Home Sports Jon Rahm writes a tome of British Open history

Jon Rahm writes a tome of British Open history

Jon Rahm writes a tome of British Open history

There’s a reason Saturday is swing day at a golf tournament. The day to do few, to climb the table. And the day that Jon Rahm chose to uncover the jar of essences at the 151st British Open in Royal Liverpool. Wow, the Biscayne moved, the storm that did not appear, despite what was announced by the weather forecast, on the Wirral Peninsula. Taking advantage of more advantageous conditions than expected, he progressed with -8 to -6 and third place alone, the best maneuver of his turn and of his career in the big ones (also that of any Spaniard), which confirms him as a candidate for the Jarra de Clarete after two gray laps on Thursday and Friday.

It was an almost complete deployment. He just lacked a bit of precision off the tee, but he didn’t care because his irons were sharp this time, and he put all his metrics from previous days on distance to the pin to the test. He was going hunting, in one of those moments in which, he himself said at the beginning of the year, when he secured three victories in just one month, he feels “invincible”. After stringing together four consecutive entry pars, a good opportunity to return at 2 wasted, he began the show with a birdie at fifth, the first par 5 of the day. At 7, one of the few greens that failed, she raked par with a chip and putt, as at 8, and at 9 she holed out from seven meters.

That was the first of the four birdies in a row that would be scored, with a four-meter putt at 10, a dart that left it dead at 11 after a tremendous blow from the tee, only 33 meters to the rag, and another at 12, this one from the rough. Pars 13 and 14 preceded another outburst at 15 and 16: Hoylake’s second par 5 squeezed him with an eight-foot putt, and on the last par 4 a tribute was given, the cigar of the day, from ten meters. Her golf on the back nine was pure harmony, a tune that would have been signed by Lennon or McCartney. With a par that at 17 is almost a birdie, and with a new birdie at 18, the par 5 that closes the layout, despite passing the green and leaving the chip short, signed a 63 and a volume of British Open history.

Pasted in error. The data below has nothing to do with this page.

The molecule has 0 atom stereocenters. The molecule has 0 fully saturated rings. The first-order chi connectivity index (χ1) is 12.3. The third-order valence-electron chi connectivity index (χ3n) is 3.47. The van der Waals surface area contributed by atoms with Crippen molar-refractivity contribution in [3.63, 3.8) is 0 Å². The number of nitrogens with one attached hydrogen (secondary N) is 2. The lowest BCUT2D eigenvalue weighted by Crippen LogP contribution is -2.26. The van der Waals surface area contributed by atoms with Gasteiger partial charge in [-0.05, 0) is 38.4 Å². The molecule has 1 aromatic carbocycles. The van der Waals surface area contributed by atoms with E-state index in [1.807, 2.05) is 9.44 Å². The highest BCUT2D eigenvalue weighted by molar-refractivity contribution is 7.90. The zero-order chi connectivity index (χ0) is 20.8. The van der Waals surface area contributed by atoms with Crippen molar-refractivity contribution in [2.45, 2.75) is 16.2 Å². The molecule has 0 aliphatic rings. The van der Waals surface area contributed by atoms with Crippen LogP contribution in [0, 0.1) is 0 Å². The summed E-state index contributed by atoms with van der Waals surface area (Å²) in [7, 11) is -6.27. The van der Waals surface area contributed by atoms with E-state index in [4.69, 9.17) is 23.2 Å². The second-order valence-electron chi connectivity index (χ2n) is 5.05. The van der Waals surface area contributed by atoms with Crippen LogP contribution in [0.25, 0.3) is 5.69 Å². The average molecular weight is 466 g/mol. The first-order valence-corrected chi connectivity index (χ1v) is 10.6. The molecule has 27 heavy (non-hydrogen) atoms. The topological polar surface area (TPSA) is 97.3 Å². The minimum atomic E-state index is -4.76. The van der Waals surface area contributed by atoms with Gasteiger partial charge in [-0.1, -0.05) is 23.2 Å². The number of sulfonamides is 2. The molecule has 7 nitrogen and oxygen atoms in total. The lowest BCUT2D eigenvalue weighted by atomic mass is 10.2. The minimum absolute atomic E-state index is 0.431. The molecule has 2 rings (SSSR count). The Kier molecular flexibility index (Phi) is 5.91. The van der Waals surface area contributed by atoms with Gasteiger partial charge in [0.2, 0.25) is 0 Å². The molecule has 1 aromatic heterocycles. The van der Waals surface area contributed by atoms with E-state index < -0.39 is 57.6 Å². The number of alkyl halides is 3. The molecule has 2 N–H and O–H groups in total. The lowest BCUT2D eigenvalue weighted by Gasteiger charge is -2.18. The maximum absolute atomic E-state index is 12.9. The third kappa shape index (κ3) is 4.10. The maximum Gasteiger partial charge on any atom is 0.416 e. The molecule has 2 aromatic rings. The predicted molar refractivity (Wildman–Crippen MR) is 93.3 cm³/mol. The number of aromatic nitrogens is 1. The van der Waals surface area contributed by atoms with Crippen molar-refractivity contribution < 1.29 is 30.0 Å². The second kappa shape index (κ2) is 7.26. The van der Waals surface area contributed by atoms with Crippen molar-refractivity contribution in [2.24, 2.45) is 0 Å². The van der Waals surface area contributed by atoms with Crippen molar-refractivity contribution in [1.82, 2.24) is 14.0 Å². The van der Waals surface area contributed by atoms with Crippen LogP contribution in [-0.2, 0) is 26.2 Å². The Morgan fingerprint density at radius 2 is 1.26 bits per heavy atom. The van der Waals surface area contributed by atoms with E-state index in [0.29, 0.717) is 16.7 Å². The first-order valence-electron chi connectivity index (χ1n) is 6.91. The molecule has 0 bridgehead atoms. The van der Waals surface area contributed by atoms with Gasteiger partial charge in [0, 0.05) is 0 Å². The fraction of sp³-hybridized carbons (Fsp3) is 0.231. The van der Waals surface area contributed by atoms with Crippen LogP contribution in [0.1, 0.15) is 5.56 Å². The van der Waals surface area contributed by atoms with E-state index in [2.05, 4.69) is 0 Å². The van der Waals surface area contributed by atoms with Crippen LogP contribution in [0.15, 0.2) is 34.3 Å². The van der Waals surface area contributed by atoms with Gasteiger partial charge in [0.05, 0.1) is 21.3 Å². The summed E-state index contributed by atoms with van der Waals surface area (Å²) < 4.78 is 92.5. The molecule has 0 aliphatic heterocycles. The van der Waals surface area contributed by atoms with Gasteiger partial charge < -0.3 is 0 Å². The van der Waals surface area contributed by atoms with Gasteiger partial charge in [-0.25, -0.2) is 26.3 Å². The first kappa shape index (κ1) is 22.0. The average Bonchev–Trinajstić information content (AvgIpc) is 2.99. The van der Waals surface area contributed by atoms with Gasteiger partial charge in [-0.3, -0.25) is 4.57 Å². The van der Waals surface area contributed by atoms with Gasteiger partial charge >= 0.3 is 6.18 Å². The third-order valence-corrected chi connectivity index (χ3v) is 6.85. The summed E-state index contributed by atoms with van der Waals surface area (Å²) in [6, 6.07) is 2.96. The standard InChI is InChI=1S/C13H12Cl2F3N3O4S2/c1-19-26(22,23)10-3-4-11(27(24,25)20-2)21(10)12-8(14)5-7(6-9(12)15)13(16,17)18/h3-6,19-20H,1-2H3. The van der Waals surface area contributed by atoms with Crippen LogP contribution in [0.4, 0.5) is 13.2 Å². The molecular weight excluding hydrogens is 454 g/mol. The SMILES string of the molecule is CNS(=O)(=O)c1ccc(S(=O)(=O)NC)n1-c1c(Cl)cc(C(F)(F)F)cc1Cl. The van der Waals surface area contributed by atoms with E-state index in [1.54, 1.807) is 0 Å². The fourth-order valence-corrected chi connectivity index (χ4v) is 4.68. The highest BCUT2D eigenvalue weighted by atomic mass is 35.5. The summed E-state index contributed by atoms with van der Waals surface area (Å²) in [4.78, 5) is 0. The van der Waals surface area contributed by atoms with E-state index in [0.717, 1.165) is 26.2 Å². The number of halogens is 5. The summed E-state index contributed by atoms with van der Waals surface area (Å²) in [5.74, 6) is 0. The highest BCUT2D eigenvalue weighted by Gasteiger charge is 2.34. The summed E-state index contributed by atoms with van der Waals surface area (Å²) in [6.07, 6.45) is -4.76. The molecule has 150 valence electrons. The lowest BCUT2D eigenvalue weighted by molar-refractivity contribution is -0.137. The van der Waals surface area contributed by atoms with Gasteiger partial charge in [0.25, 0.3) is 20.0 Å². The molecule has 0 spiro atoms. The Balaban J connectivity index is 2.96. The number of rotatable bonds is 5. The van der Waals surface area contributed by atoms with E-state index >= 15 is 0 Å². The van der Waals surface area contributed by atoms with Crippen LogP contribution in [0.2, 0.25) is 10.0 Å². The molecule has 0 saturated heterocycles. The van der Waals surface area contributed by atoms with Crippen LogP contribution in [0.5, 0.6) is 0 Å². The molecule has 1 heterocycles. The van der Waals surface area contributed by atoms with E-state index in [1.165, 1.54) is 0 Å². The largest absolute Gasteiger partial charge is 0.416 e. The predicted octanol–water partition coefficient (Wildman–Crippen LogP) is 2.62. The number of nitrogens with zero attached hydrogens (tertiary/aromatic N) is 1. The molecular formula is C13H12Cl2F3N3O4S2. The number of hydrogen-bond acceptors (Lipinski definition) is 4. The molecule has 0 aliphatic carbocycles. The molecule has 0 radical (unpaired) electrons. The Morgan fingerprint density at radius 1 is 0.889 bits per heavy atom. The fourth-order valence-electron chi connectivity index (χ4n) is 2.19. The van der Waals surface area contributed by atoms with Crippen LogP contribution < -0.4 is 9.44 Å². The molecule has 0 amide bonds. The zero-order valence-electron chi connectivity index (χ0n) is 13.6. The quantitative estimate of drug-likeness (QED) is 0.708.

Because? Because his -8 compared to par (71) is the best round in the history of the tournament, tied with the 62 signed by Branden Grace in 2017 at Royal Birkdale (par 70), which in absolute terms is unparalleled (Rickie Fowler and Xander Schauffele did the same, but at this year’s US Open). More sugar: No one had shot a 63 at Hoylake in a British Open, with the previous top set at 65 by Tiger Woods, Ernie Els, Sergio Garcia and Chris DiMarco in other editions. And no one had done it anywhere in the rotation since Shane Lowry’s 2019 win at Portrush. It is the fourth time that the León de Barrika has reached that figure or surpassed it this season, more than anyone else in the PGA. He already had a 61 in the third round of the Mexico Open, a 62 in the second of the CJ Cup and a 63 on the last day of the Tournament of Champions, which gave him victory.

youI heard all this, on a day that started like Friday, with an infamous tie on the first hole. Then he made -1 and it seemed that this would not be his Open. Now many would bet to see him lifting the Claret Jug on Sunday. For things like these, Arnold Palmer said that golf is “the best game humanity has ever invented.”

A problem named Brian Harman

Rahm’s only problem this happy Saturday has a name: Brian Harman, the American left-hander who was already sixth last year at St. Andrews, and second at the 2017 US Open, who came out with a five-shot lead and went to bed with them after -2 for -12, immune to the pressure exerted by Rahm and other contenders. Among them, the Norwegian Viktor Hovland, -5 for -5, who came out in the stellar match in 2022 and finished fourth, and who will play with Jon in the penultimate game on Sunday, starting at 3:05 p.m. (Movistar Golf) in mainland Spain. Cameron Young will also have something to say, -5 for -7 and second solo. Otaegui, on the other hand, was left out of the fight with a +6 for +4 that left him 63rd. And it seems unlikely, after Tommy Fleetwood’s par for -5, that a new English champion will be crowned, and it’s been 31 years since Nick Faldo won at Muirfield.

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